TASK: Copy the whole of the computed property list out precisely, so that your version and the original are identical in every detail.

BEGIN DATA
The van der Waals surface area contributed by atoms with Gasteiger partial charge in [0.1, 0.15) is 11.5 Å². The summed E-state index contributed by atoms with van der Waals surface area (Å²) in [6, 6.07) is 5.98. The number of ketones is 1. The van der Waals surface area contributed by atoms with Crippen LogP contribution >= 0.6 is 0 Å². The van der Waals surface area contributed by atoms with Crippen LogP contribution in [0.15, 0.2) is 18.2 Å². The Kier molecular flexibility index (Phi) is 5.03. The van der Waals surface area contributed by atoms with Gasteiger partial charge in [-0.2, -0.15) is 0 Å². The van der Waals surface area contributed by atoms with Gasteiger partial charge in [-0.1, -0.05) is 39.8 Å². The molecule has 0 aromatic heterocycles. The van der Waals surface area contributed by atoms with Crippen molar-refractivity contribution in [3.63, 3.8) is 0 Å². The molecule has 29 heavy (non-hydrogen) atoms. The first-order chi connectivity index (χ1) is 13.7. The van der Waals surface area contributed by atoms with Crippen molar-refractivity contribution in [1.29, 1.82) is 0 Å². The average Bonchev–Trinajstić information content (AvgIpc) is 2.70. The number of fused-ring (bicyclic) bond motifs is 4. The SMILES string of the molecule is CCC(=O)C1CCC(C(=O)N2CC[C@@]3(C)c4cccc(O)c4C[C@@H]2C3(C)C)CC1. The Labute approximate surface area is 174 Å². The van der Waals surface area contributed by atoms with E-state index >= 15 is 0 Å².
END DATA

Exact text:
The van der Waals surface area contributed by atoms with Gasteiger partial charge in [0.1, 0.15) is 11.5 Å². The summed E-state index contributed by atoms with van der Waals surface area (Å²) in [6, 6.07) is 5.98. The number of ketones is 1. The van der Waals surface area contributed by atoms with Crippen LogP contribution >= 0.6 is 0 Å². The van der Waals surface area contributed by atoms with Crippen LogP contribution in [0.15, 0.2) is 18.2 Å². The Kier molecular flexibility index (Phi) is 5.03. The van der Waals surface area contributed by atoms with Gasteiger partial charge in [-0.2, -0.15) is 0 Å². The van der Waals surface area contributed by atoms with Gasteiger partial charge in [-0.1, -0.05) is 39.8 Å². The molecule has 0 aromatic heterocycles. The van der Waals surface area contributed by atoms with Crippen molar-refractivity contribution in [3.63, 3.8) is 0 Å². The molecule has 29 heavy (non-hydrogen) atoms. The first-order chi connectivity index (χ1) is 13.7. The van der Waals surface area contributed by atoms with Crippen molar-refractivity contribution in [1.29, 1.82) is 0 Å². The average Bonchev–Trinajstić information content (AvgIpc) is 2.70. The number of fused-ring (bicyclic) bond motifs is 4. The SMILES string of the molecule is CCC(=O)C1CCC(C(=O)N2CC[C@@]3(C)c4cccc(O)c4C[C@@H]2C3(C)C)CC1. The Labute approximate surface area is 174 Å². The van der Waals surface area contributed by atoms with E-state index >= 15 is 0 Å².